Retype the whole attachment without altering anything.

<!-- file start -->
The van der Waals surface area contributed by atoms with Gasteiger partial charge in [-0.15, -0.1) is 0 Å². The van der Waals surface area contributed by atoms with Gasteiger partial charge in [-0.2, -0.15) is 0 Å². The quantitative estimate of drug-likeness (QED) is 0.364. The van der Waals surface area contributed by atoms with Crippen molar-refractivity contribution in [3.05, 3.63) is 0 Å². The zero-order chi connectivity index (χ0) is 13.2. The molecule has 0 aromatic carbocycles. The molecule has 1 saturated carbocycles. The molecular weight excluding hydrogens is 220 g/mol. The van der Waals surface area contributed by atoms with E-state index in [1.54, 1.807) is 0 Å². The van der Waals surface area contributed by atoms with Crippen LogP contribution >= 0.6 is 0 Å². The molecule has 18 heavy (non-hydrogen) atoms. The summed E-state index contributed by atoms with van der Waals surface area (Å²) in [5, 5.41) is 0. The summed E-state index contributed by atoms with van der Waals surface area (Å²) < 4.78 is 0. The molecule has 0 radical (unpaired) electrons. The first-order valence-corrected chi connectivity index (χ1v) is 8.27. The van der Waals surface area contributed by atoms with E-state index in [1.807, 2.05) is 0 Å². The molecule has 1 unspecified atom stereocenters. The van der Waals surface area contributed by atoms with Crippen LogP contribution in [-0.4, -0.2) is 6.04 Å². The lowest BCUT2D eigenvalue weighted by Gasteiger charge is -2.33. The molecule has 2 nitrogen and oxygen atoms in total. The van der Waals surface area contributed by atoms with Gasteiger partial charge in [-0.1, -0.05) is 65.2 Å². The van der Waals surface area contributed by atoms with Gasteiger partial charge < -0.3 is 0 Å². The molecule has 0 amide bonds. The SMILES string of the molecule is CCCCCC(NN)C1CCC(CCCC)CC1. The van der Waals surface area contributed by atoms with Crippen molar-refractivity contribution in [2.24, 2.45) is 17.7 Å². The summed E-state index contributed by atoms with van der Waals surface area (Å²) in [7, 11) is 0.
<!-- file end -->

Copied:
The van der Waals surface area contributed by atoms with Gasteiger partial charge in [-0.15, -0.1) is 0 Å². The van der Waals surface area contributed by atoms with Gasteiger partial charge in [-0.2, -0.15) is 0 Å². The quantitative estimate of drug-likeness (QED) is 0.364. The van der Waals surface area contributed by atoms with Crippen molar-refractivity contribution in [3.05, 3.63) is 0 Å². The zero-order chi connectivity index (χ0) is 13.2. The molecule has 0 aromatic carbocycles. The molecule has 1 saturated carbocycles. The molecular weight excluding hydrogens is 220 g/mol. The van der Waals surface area contributed by atoms with E-state index in [1.54, 1.807) is 0 Å². The van der Waals surface area contributed by atoms with Crippen LogP contribution >= 0.6 is 0 Å². The molecule has 18 heavy (non-hydrogen) atoms. The summed E-state index contributed by atoms with van der Waals surface area (Å²) in [5, 5.41) is 0. The summed E-state index contributed by atoms with van der Waals surface area (Å²) < 4.78 is 0. The molecule has 0 radical (unpaired) electrons. The first-order valence-corrected chi connectivity index (χ1v) is 8.27. The van der Waals surface area contributed by atoms with E-state index in [1.807, 2.05) is 0 Å². The molecule has 1 unspecified atom stereocenters. The van der Waals surface area contributed by atoms with Crippen LogP contribution in [-0.4, -0.2) is 6.04 Å². The lowest BCUT2D eigenvalue weighted by Gasteiger charge is -2.33. The molecule has 2 nitrogen and oxygen atoms in total. The van der Waals surface area contributed by atoms with Gasteiger partial charge in [-0.1, -0.05) is 65.2 Å². The van der Waals surface area contributed by atoms with Gasteiger partial charge < -0.3 is 0 Å². The molecule has 0 amide bonds. The SMILES string of the molecule is CCCCCC(NN)C1CCC(CCCC)CC1. The van der Waals surface area contributed by atoms with Crippen molar-refractivity contribution in [2.24, 2.45) is 17.7 Å². The summed E-state index contributed by atoms with van der Waals surface area (Å²) in [7, 11) is 0.